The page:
You could extend that to other promotional items too. DVDs, MP3s, pictures (signed perhaps?), T-shirts and any other items you think fans may want. Of course, you’d need to test out how these offers worked with your fan base. Some may work better than others.
SMS messaging offers an effective, easy, and relatively low cost way to directly connect with fans even better than using social networks. Give it a try and see how quickly you can sell out your next event!
In a world where your competition can be found in just a few seconds, instilling brand loyalty in customers is a greater challenge than ever. One way to proactively reach out to customers is via SMS. The personal nature of SMS messages, combined with high read rates, gives you the opportunity to develop relationships with each customer.
Webinars have become a standard form of lead generation marketing. The numbers vary by study, but generally agree that over 60% of marketers use webinars. One thing that's true for all of them is: not everyone that registers will attend. On average about 40-50% of registrants will actually show up. How can SMS help?
If you aren’t seeing a positive response from your SMS marketing then your list may be thinking of it as spam and just ignoring it like they do much of their email. So take your latest marketing messages and examine them again with these four questions in mind.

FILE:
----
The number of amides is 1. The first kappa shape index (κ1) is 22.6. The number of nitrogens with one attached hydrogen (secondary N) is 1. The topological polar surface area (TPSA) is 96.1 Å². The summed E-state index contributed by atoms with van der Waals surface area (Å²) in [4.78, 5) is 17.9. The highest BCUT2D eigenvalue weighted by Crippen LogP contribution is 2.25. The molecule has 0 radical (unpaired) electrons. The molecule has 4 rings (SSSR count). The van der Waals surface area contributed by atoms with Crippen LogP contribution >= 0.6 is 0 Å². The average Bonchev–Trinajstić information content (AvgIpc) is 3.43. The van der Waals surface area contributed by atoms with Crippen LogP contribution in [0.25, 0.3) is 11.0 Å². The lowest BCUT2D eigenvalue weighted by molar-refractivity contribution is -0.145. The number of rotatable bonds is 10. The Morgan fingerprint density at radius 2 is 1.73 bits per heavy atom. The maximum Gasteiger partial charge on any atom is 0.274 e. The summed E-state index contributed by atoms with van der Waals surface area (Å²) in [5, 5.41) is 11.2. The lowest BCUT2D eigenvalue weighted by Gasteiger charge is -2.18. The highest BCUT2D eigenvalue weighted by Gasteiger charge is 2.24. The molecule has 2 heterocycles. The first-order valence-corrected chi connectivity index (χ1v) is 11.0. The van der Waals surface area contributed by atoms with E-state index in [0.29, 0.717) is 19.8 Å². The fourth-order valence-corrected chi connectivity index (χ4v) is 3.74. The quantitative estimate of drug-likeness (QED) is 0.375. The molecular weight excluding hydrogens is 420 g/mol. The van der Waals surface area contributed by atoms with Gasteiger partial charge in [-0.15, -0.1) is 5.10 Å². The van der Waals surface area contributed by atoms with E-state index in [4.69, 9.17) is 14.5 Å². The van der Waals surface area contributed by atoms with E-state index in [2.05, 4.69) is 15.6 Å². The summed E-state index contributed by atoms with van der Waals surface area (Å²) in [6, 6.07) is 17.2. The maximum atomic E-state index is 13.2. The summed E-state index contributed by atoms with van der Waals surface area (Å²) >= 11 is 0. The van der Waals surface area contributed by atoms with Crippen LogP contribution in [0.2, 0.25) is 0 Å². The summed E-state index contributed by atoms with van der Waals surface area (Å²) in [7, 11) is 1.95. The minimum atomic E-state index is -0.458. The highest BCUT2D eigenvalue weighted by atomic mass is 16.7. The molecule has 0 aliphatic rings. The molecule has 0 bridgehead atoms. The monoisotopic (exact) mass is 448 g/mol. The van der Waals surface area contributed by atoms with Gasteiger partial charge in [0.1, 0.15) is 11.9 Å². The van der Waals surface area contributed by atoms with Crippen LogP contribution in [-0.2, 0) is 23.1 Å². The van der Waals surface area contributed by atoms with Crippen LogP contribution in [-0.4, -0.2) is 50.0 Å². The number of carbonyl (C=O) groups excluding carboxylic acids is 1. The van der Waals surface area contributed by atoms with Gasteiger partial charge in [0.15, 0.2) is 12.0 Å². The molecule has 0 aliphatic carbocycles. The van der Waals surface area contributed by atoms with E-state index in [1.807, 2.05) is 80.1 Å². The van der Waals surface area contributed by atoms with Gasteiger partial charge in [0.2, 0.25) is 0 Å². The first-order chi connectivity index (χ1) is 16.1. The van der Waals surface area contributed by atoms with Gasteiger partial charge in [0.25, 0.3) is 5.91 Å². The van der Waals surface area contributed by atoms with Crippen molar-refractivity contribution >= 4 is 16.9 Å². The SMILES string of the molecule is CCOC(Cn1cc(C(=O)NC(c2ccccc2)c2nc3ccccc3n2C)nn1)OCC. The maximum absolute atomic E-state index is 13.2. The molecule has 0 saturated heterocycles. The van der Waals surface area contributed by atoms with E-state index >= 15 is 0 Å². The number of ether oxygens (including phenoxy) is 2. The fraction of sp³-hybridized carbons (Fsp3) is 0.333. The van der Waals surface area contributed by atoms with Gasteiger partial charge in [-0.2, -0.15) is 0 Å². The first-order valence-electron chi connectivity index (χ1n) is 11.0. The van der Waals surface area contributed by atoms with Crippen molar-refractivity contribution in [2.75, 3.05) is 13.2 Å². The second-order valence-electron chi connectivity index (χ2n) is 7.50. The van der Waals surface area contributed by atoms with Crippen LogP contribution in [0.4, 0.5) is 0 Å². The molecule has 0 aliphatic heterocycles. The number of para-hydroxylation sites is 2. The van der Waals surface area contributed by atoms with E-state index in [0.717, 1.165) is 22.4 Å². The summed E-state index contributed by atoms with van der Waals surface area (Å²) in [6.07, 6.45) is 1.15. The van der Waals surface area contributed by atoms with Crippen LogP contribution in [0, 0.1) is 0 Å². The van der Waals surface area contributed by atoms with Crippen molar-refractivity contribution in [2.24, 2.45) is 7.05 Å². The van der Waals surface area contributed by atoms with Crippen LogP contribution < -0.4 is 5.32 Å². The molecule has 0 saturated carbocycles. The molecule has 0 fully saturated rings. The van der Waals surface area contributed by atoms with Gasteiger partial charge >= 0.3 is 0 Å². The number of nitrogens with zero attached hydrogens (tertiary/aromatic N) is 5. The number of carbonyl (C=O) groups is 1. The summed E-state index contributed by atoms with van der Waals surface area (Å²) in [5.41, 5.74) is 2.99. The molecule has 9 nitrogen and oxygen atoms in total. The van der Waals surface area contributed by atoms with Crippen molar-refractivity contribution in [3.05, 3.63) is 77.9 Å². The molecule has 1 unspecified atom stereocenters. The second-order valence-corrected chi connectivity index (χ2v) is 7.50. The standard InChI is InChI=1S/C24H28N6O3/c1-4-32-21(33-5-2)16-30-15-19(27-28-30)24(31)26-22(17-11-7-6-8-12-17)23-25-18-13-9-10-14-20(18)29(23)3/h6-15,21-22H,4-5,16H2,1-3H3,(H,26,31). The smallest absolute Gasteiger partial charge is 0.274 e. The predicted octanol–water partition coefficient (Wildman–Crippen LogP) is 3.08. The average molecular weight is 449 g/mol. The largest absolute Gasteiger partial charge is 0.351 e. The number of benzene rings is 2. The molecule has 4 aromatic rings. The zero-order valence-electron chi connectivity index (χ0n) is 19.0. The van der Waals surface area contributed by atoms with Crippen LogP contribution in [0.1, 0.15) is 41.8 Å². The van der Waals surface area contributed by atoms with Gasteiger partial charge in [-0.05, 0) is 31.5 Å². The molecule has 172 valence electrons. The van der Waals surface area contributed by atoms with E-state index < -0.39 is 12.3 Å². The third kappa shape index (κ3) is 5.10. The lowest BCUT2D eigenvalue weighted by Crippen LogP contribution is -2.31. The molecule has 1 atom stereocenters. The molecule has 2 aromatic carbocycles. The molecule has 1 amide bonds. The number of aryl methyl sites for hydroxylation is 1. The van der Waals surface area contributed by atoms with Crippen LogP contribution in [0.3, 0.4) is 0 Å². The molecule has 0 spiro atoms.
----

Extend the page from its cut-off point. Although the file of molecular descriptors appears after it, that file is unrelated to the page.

As old as SMS messaging is (going on 25), is it surprising to know that for non-profits and political campaigns it’s just now catching on? It might be, but if you think about it maybe it isn’t surprising. Until the last few years, people have been very reticent to hand out their personal mobile number. Now though, they’re more willing – if they care about the source of the messages.
People love live music. Ticket sales worldwide are expected to reach $20.5 Billion (~£14.2B). The UK alone has around 900 festivals each year. There just aren’t enough headliners to go around. What else can you do to draw people to your event (whether you have a headliner or not)? The answer: Make your event an experience rather than just a destination.
SMS marketing has come to be a crucial element of most businesses’ marketing strategies, and there is plenty of received wisdom within the marketing world as to how to get the most out of your SMS messages. So it might seem like there is not a lot that the world of politics can teach the world of business about SMS. But then again, there probably is.
No matter what the task is, any campaign can be boosted by SMS marketing. It's great for businesses and charities but could be especially utilised for the creative industry. From the largest scale (mainstream TV shows, Hollywood blockbusters) to low budget independents, there is an SMS campaign to fit all needs and perform a vital profile-boosting function.
Did you know you can send more than text in an SMS message? Well, technically it isn’t an SMS message if it isn’t text. Instead, the multimedia messaging service, or MMS for short, is an extension of the SMS core functionality. It allows you to send short videos (40 seconds or less), images or audio over mobile networks just like an SMS message.
Almost any business, or even a not-for-profit company, can take advantage of the frenzy of sporting events, like The Olympics. Especially when you combine it with mobile marketing. That’s because there are plenty of fans, and their devices, here in the UK.